New York Labor and Employment Law Report Blog Posting: Defining Minimum Requirements for Filing of an Application for Permanent Employment Certification

June 25, 2010

By: Kseniya Premo

Foreign nationals frequently approach employers with a request to sponsor them for permanent residency based on employment. As many employers know, the first step in the sponsorship process consists of obtaining an approved labor certification application from the U.S. Department of Labor (DOL). This permanent labor certification program (often referred to as the “PERM” program) was redesigned by the federal government in 2005 and contains very specific rules and regulations detailing how employers must conduct any recruiting for a permanent residency position.

One requirement for obtaining certification is proof that there are no minimally qualified U.S. workers for a specific job vacancy within a specific job pool. In order to satisfy that requirement, it is very important for the employer to clearly and properly define the qualification threshold below which the employer is not willing to hire any job applicant - the employer's actual minimum requirements for the position. As a result, PERM recruiting differs significantly from the normal hiring practices of most employers, who seek the most qualified candidate for the job, not just one that meets the job's minimum requirements. Employers should strictly comply with DOL’s regulations and keep the following points in mind when drafting minimum job requirements.

The General Rule for Stating Minimum Requirements

Job requirements must adhere to what is customarily required for the U.S. occupation and may not be tailored to the foreign national’s qualifications. In addition, the employer must be able to demonstrate that it has not hired workers with lesser educational qualifications or experience for substantially comparable positions. In other words, the employer must establish that the job opportunity has been described without the use of unduly restrictive job requirements, unless the employer can demonstrate that the job requirements arise out of “business necessity." The concept of business necessity comes into play when an employer’s minimum requirements exceed what DOL thinks are the appropriate minimum requirements for the position. To establish business necessity, an employer must demonstrate that the job duties and requirements bear a reasonable relationship to the occupation in the context of the employer’s business and are essential to perform the job in a reasonable manner. The employer should prepare business necessity documentation prior to submitting the labor certification application for processing.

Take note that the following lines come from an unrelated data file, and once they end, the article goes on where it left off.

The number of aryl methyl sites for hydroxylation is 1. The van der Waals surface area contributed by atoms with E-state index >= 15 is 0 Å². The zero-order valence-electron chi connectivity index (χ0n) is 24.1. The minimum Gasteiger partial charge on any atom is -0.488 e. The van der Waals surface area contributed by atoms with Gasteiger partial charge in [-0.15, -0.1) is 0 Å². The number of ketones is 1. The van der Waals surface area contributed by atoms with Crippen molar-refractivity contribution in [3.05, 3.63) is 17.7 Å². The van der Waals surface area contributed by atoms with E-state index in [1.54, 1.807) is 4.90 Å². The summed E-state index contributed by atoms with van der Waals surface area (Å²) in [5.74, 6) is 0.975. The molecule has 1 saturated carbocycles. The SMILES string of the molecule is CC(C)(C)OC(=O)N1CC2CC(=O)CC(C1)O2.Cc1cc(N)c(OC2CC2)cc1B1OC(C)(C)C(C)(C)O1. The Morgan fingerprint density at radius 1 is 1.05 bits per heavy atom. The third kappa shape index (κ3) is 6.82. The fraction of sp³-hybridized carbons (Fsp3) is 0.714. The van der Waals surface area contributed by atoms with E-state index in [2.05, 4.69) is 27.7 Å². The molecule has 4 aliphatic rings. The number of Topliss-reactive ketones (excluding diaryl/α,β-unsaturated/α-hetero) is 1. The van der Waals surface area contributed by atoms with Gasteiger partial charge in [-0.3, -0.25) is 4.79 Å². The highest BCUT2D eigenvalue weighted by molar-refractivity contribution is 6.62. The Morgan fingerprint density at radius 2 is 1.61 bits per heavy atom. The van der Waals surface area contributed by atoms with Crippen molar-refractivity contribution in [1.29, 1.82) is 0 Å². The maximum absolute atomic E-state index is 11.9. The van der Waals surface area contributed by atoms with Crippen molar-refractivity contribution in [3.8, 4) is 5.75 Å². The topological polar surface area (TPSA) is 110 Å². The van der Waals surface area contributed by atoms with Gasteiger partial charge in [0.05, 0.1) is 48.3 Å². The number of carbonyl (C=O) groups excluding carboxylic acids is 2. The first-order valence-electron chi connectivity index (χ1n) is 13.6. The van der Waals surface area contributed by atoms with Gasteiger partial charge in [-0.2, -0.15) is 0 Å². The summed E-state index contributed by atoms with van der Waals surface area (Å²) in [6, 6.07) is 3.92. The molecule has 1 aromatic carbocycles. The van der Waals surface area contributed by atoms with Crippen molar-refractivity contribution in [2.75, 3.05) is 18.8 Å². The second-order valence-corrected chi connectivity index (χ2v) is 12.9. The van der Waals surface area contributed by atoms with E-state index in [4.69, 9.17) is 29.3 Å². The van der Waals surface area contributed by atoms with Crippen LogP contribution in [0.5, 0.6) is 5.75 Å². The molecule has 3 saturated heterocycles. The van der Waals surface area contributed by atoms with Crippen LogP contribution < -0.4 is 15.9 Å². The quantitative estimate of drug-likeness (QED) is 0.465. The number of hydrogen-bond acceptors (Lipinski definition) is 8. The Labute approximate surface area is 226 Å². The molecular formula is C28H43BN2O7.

Foreign Language Requirements

An employer should not specify a foreign language as a minimum requirement for the position, unless it is prepared to justify this requirement on business necessity grounds. As a general rule, DOL selects for audit cases requiring knowledge of foreign language. In order for the case to be approved, DOL requires the employer to justify knowledge of a foreign language requirement on business necessity grounds. This standard is difficult to satisfy. It can, however, be shown by proof of a need to communicate with a large majority of the employer’s customers, contractors, or employees who cannot communicate effectively in English.

Experience Gained With the Employer

In defining the minimum requirements of the job, employers often include experience that the foreign national gained while in its employ. For example, if the sponsoring employer employed the foreign national for three years prior to filing the labor certification application, the employer may think it is appropriate to identify three years of experience in the position as the minimum requirement for the job. The DOL regulations, however, do not permit using experience gained with the sponsoring employer as a qualification for the position, unless: (1) the foreign national gained the experience while working for the sponsoring employer in a position not substantially comparable to the position for which the certification is being sought; or (2) the employer can demonstrate that it is no longer feasible to train a worker to qualify for the position.

Documenting the Foreign National’s Experience and/or Educational Credentials

Finally, where an employer specifies a certain degree or requires prior work experience, it should carefully examine the foreign national’s credentials prior to starting the labor certification application process to ensure that the foreign national actually meets the stated criteria. Prior experience, for instance, should be documented through “experience letters” obtained from the foreign national’s former employers. The letters should identify the exact period of employment, and include a detailed description of the duties performed and the skills acquired. To document educational requirements, the employer should carefully examine the foreign national’s degrees and/or certificates to ensure that they match the degree(s) specified as the minimum educational requirement for the position. If the foreign national’s degree does not specify a field of study, the employer should require the foreign national to obtain an official letter and transcripts from his college or university to confirm his field of study.